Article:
Air Cargo, the Economy, and the Environment

Posted June 6, 2011 on Centerlines Blog by Aneil Patel

The breakfast keynote speaker at the ACI-NA Air Cargo Conference was Hiran Perera, Senior Vice President Cargo Planning and Freighters of Emirates Airlines.Perera travelled all the way from Dubai and was in Washington D.C. for less than 24 hours to address the air cargo conference attendees.

He briefly highlighted the importance that air freight contributes to the airline industry and the wider global economy. Air freight currently accounts for over 40 percent of global merchandise trade by value and provides estimated annual revenue of almost $55 billion worldwide.

The cargo industry plays a critical role as it is involved from the procurement cycle to the delivery of the finished product. Liberal and open sky policies are great catalysts and can trigger unconstrained growth capability, which is important for any developing economy.

Fuel prices are the number one threat for any airline and are doing the greatest damage to the aviation industry. High fuel prices and increased currency volatility could threaten the longstanding relationship between GDP growth and the increase in air cargo volumes.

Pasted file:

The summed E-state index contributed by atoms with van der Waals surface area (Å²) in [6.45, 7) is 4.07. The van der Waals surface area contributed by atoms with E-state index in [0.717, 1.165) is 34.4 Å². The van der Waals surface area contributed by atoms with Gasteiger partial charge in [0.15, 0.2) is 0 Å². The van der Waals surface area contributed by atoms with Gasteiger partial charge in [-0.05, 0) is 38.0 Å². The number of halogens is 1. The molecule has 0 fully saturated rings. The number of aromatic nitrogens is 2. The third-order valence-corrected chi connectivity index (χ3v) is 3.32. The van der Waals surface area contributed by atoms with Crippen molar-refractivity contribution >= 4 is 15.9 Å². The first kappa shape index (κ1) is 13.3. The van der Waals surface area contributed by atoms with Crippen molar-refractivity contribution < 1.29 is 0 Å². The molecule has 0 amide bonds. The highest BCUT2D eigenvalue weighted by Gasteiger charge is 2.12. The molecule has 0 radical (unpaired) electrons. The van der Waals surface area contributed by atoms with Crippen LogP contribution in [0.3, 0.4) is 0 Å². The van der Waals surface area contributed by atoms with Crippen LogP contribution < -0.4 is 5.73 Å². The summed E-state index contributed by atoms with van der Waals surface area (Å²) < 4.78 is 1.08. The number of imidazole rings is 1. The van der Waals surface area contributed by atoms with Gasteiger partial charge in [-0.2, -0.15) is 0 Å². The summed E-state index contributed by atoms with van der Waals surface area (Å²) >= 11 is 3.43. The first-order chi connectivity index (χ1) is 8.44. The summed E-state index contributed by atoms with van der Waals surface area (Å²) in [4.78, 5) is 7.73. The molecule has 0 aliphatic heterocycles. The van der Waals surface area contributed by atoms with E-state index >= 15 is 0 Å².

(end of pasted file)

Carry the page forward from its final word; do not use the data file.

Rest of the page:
In 2009, Emirates took delivery of two Boeing 777’s. Perera explained this was the worst time to receive new aircraft; however, he described them as “recession friendly aircraft.”  This was because Emirates successfully managed to fully utilize both 777’s. With the help of passenger and freighter aircraft, cargo revenue currently contributes for 18 percent of Emirates total airline revenue.Emirates Airlines is proud to have accomplished their environmental commitments.  In their short history, they have managed to operate the world’s largest fleet of Boeing’s eco-efficient 777’s pioneered by Emirates through use of innovative navigational technology and journey management, and created new routes across the skies to save precious time, fuel and emissions.

In keeping with the environmental commitments, Perera referred to the need to push for e-freight “Vision to Reality.” This involves replacing the paper trail associated with the cargo supply chain with electronic messaging. E-freight can eliminate an estimated 7,800 tons of cargo weight allowing increased cargo capacity for the customer and give a massive saving of $4.9 billion dollars worldwide. Eliminating 7,800 tons of paper will allow the Air Cargo Industry to contribute to conserving the environment and reducing the carbon footprint.